This image from InSight's robotic-arm mounted Instrument Deployment Camera shows the instruments on the spacecraft's deck, with the Martian surface of Elysium Planitia in the background. (Credit: NASA/JPL-Caltech)
The government space agency shared the photos to Twitter and on its website, as it gets ready to explore the Elysium Planitia, the plain where the lander touched down on Nov. 26.
"Raise your hand if you’re in this new photo from #Mars!" NASA wrote in one tweet. "These two tiny chips contain the names of more than 2.4 million people who signed up to fly with me. We’re ON MARS, you guys. You’re all honorary Martians!"
In another, NASA wrote: "One step at a time...
Now that I’ve got my arm out, I can start making a detailed 3D map of my workspace, the area right in front of me where I’ll place my instruments. Here’s more on what I’ve been doing, and what’s yet to come."
"Today we can see the first glimpses of our workspace," said Bruce Banerdt, the mission's principal investigator at NASA's Jet Propulsion Laboratory in Pasadena, Calif. in a statement. "By early next week, we'll be imaging it in finer detail and creating a full mosaic."
In addition to taking pictures, the nearly 6-foot arm will be used to pick up science instruments from the lander's deck. The photos will help the mission team decide where to put the lander's seismometer and heat flow probe — "the only instruments ever to be robotically placed on the surface of another planet," NASA said.
There's also another camera on the lander, which cost $828 million, known as the Instrument Context Camera. This camera is under the lander's deck and, even though it was covered, dust managed to get on the lens, Tom Hoffman of JPL, InSight's project manager, added.
Since the InSight lander set down on the Red Planet a week and a half ago, ending a journey that lasted six months and covered more than 300 million miles, it's been quite busy for NASA.
"Over the past week and a half, mission engineers have been testing those instruments and spacecraft systems, ensuring they're in working order," NASA said in the statement. "A couple instruments are even recording data: a drop in air pressure, possibly caused by a passing dust devil, was detected by the pressure sensor. This, along with a magnetometer and a set of wind and temperature sensors, are part of a package called the Auxiliary Payload Sensor Subsystem, which will collect meteorological data."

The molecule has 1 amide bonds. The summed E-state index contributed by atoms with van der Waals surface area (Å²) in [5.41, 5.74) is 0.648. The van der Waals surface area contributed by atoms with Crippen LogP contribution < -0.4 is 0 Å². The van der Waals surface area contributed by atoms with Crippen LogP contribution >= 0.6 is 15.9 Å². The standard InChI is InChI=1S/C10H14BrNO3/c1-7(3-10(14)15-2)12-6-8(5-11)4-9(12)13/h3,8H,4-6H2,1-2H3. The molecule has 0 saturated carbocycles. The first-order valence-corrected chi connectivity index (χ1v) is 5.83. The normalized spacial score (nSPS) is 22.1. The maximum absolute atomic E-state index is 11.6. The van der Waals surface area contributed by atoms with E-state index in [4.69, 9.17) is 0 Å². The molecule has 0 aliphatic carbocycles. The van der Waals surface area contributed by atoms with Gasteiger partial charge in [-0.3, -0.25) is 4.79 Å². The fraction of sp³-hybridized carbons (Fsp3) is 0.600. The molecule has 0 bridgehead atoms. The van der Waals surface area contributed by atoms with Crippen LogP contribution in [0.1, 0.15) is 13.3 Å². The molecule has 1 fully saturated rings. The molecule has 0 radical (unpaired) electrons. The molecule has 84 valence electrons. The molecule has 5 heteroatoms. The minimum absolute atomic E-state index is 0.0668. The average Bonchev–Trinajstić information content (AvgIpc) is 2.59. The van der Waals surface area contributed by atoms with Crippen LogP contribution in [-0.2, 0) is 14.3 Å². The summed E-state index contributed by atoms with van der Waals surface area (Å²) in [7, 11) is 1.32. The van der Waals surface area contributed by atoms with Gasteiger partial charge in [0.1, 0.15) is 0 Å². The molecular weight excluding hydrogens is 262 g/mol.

The InSight lander entered Mars' atmosphere just shortly after 2:40 p.m. EST on Nov. 26 and touched the surface at approximately 2:54 p.m. EST. The last part of the journey was the most harrowing, with NASA calling it "seven minutes of terror" due to the agency's inability to control the landing of the spacecraft.
As the lander descended, it was hit with extreme temperatures, speeds and forces. In an attempt to prevent any damage to the craft, NASA chose a "vanilla ice cream" landing site, the Elysium Planitia, which is flat and featureless.
The InSight Lander is the space agency’s first probe to reach the Red Planet in six years, following the August 2012 landing of the Curiosity Rover. The Rover, which has more than 12 miles on its odometer, is currently the only thing operating on the Martian surface. The Opportunity Rover, which was launched in July 2003, is currently inoperable thanks to a dust storm the Red Planet experienced several months ago.
The unmanned probe, which is built by Lockheed Martin, will dig deeper into the planet than anything that's come before.
InSight (Interior Exploration using Seismic Investigations, Geodesy and Heat Transport) is also the first spacecraft to launch to another planet from the West Coast. The spacecraft blasted off from Vandenberg Air Force Base in Central California on May 5, 2018 atop a United Launch Alliance Atlas v 401 rocket.
NASA’s last landing on Mars took place in 2012 when the Curiosity Rover reached the Red Planet. The Rover, which has more than 12 miles on its odometer, is currently the only thing operating on the Martian surface.
The space agency's older, smaller Opportunity was roaming around up there until June, when a global dust storm knocked it out of service. Flight controllers haven't given up hope yet that it will be revived.
Mars looms ever larger in America’s space future.
NASA’s long-term goal is to send a manned mission to Mars in the 2030s. However, former astronaut Buzz Aldrin thinks that a slightly later target date of 2040 is more realistic. In an interview in 2016, the Gemini 12 and Apollo 11 astronaut told Fox News that by 2040, astronauts could have visited Mars’ moon Phobos, which could serve as a sort of stepping stone to the Red Planet.
Last month, the space agency announced that it has selected the location where its Mars 2020 Rover will land on the Red Planet. The Rover is expected to land on Mars Feb. 18, 2021.